So no surprise that Sinn Fein are training some big guns on Conor Murphy’s successor at DRD, Danny Kennedy for deciding not to appeal the
Equality Commission’s Fair Employment Tribunal’s ruling against the South Armagh MP… As Mr Murphy told the BBC, it leaves him in an invidious position:
The Sinn Fein representative told the BBC that the outcome of the tribunal had effectively branded him as “sectarian” and “a liar” and said he did not intend to let the findings stand.
The cost of these proceedings so far is estimated to be several hundred thousand pounds (no settlement has yet been made for compensation). And it is not the only complicated legal case that Mr Murphy has left behind him at DRD.
Interestingly in a presser on the Sinn Fein party website, the former Minister appears to suggest that Mr Kennedy ought have got rid of the very man he (Mr Murphy) appointed as Chair of Northern Ireland Water:
Further to this the glaring contradiction stands that my decision not to appoint Alan Lennon is sectarian yet Danny Kennedy’s decision to do likewise stands without any challenge.
Danny Kennedy took essentially the same decision as I did not to appoint Alan Lennon to the board of NIW. He has not explained the rationale for this.
I would challenge the Minister to do this and explain how my decision, which I stand over and have explained publicly, is deemed sectarian yet his is not?
A certain tortured logic at play there. The truth is Mr Kennedy would have no grounds for dismissing the man Mr Murphy put in place without the potential of invoking the kind of trouble Mr Murphy now finds himself in.
One of the former members of NIW’s Board, whom Mr Murphy himself sacked, Declan Gormley is currently suing:
…Mr Murphy personally and the department for misfeasance and defamation. Mr Gormley’s offer to withdraw the case if the department and Mr Murphy apologised to him and cleared his name was declined and the case is now expected to be heard in December.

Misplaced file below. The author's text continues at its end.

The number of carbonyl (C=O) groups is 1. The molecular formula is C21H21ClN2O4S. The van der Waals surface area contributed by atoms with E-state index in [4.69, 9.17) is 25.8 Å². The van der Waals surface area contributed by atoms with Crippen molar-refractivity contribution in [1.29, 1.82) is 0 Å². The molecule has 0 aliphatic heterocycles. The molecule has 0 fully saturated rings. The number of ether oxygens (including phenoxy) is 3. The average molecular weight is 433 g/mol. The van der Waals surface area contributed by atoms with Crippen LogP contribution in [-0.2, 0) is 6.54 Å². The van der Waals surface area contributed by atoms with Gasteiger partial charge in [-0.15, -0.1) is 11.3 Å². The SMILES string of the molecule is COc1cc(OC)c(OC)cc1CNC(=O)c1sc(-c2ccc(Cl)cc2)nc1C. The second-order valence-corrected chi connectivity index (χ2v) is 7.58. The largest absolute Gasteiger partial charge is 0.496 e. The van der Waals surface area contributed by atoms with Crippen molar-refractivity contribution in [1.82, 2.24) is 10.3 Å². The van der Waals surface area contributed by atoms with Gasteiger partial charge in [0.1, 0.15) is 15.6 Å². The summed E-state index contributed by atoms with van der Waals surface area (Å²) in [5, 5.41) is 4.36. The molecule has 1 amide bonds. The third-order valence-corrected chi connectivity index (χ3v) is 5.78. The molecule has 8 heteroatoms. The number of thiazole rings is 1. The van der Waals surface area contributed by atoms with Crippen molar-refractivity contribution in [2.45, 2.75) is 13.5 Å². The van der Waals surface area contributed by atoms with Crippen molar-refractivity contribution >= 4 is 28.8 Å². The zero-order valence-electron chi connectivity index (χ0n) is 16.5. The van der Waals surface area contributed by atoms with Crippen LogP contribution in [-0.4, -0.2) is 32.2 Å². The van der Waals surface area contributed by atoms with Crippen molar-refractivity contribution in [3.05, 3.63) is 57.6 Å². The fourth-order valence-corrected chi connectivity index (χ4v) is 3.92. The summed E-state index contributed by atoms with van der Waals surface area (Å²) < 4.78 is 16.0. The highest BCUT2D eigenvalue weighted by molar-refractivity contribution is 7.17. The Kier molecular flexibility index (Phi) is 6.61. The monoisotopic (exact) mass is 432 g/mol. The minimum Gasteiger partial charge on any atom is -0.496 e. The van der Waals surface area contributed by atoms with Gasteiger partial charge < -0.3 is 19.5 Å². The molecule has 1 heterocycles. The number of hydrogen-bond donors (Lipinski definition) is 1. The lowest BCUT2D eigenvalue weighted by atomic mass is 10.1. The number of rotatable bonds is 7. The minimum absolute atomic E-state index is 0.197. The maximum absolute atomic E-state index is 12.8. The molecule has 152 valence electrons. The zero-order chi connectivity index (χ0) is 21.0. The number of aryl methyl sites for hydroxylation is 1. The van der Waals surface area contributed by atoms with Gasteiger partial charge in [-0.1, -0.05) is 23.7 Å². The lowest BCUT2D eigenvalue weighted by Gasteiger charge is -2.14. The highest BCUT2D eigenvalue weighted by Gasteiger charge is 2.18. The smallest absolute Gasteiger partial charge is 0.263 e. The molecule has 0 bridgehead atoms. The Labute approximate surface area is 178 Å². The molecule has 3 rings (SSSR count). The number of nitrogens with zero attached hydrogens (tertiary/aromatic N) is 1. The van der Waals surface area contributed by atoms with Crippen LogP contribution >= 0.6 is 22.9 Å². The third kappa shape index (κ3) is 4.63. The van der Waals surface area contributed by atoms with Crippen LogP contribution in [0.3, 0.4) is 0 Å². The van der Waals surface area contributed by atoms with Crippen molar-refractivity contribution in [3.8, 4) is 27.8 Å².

The last piece of this intriguing jigsaw comes from one of Mr Kennedy’s current fellow members of the Executive, Sinn Fein’s Minister for Agriculture, Michelle O’Neill. The News Letter again:
As soon as the tribunal decision emerged last month, Sinn Fein called for an appeal and on Monday Sinn Fein minister Michelle O’Neill claimed that Attorney General John Larkin agreed that it “should be appealed”.
The Attorney General’s office declined to comment on Sinn Fein’s claim. It is understood that the advice to which Minister O’Neill referred was given to Mr Kennedy and then circulated to every Executive minister.
The convention, as Slugger understands it, is that such advice is generally circulated under the terms of strictest confidence. It’s also true to say that it is the job of the AG to advise rather to instruct the Minister, as Ms O’Neill appears to imply.
It’s also true to say that if there was clear and substantial grounds identified for appealing the Equality Commission’s ruling, Mr Kennedy would find it hard to refuse to take action…
And in fact the absence of any public discussion of just what those grounds might be suggests this three ring circus smacks just a too much of desperation on someone’s part…
Mick is founding editor of Slugger. He has written papers on the impacts of the Internet on politics and the wider media and is a regular guest and speaking events across Ireland, the UK and Europe. Twitter: @MickFealty